Passover Celebration Clearly Points to This

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Every year at this time, Jewish people all over the world come together and act out the death and resurrection of Jesus, or Yeshua, as we call Him in Hebrew. Yes, it is true.

Unwittingly, Jewish families throughout the globe will joyfully carry out a tradition that looks just like the work of Yeshua 2000 years ago. Yochanan, or John, saw his cousin Yeshua coming towards him in John chapter 1. He confessed: “Behold, the Lamb of God, who takes away the sin of the world!”

The idea of a Lamb shedding his blood to cover ones sin comes from the Passover narrative. The Israelites took the blood of an innocent lamb and put it on the doorposts of their homes.

In the Passover meal, matzah or unleavened bread plays an important role. The cracker-like bread had the unique characteristics that Isaiah claimed the Messiah would have. The prophet says, “He was pierced for our transgressions, he was bruised for our iniquities, and by His stripes we are healed.” (Is. 53:5)

The matzah is pierced, bruised and striped, just like Yeshua’s body was. But matzah is unique in another way—the most obvious way—it has no leaven. Leaven in the Scriptures often symbolizes sin. Yeshua took this piece of unleavened bread from the Passover table and said, “This is my body.” In doing so, he did what no other man before or since could do: He claimed to be sinless.

Just as the Passover lamb had to be without defect (Ex. 12:5), Yeshua had to be sinless. Simon Peter picks up on the Passover theme and says.

“For you know that it was not with perishable things such as silver or gold that you were redeemed … but with the precious blood of Messiah, a lamb without blemish or defect” (1 Pet. 1:18-19).

In the modern Passover Seder, the leader takes the middle piece of matzvah and breaks it in half. In same way, Yeshua broke the bread and said, “Take, eat; this is My body which is broken for you.” (1 Cor. 11:24).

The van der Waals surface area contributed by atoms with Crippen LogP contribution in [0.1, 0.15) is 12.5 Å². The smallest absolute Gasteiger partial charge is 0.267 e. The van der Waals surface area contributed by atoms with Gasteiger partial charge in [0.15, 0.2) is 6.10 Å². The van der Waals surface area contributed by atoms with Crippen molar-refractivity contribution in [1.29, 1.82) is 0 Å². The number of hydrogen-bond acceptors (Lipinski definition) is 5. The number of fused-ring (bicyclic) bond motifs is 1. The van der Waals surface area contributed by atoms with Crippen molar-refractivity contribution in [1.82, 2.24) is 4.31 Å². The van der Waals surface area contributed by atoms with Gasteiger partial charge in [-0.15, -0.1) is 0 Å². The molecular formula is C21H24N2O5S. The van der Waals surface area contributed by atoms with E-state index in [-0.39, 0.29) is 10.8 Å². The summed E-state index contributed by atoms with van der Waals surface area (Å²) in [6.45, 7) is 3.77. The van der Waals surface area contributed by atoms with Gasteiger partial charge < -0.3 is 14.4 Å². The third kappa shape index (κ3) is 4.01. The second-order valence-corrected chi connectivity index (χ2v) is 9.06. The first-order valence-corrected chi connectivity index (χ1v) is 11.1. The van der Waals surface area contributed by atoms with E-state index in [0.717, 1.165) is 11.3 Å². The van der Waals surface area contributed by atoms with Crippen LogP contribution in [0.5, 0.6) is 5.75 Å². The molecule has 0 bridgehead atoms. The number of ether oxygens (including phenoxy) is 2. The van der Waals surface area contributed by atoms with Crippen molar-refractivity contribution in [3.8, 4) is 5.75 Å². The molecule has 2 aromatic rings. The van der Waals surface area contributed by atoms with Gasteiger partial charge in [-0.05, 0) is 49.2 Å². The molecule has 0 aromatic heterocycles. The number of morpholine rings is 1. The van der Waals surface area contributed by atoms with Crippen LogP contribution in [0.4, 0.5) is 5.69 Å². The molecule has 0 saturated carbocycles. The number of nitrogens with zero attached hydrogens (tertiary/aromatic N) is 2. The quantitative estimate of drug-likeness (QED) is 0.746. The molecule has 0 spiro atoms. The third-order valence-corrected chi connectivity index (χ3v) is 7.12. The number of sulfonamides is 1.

The leader then takes half the matzah and wraps it in a white linen napkin. Yeshua was taken down from the tree, and his dead body was also wrapped in white linen. Next, the leader will hide the matzah and the children will search for it after the meal. The finder will bring it back to the leader for a prize.

Likewise, Yeshua was hidden away for three days and but did not stay hidden. He rose from the dead by the power of the Spirit of God. When we find him, we too receive a reward, but far greater than the going rate on Passover of $5—we receive redemption, the forgiveness of sins—eternal life.

The matzah ceremony is called the Afikomen which some scholars claim is Greek for I will come. Pretty powerful!

So how did such an overt picture of Yeshua end up in the Passover Seder? No one knows for sure, but we do know that the Messianic Jews and non-Messianic Jews were somewhat intermingled for some time after the Messiah’s resurrection—possibly until the destruction of Jerusalem in 135.

It is plausible that Messianic Jews introduced this tradition and as their numbers dwindled because of persecution and assimilation the larger non Messianic Jewish population adopted the tradition.

Either way, intended or not, it clearly points to Yeshua.  

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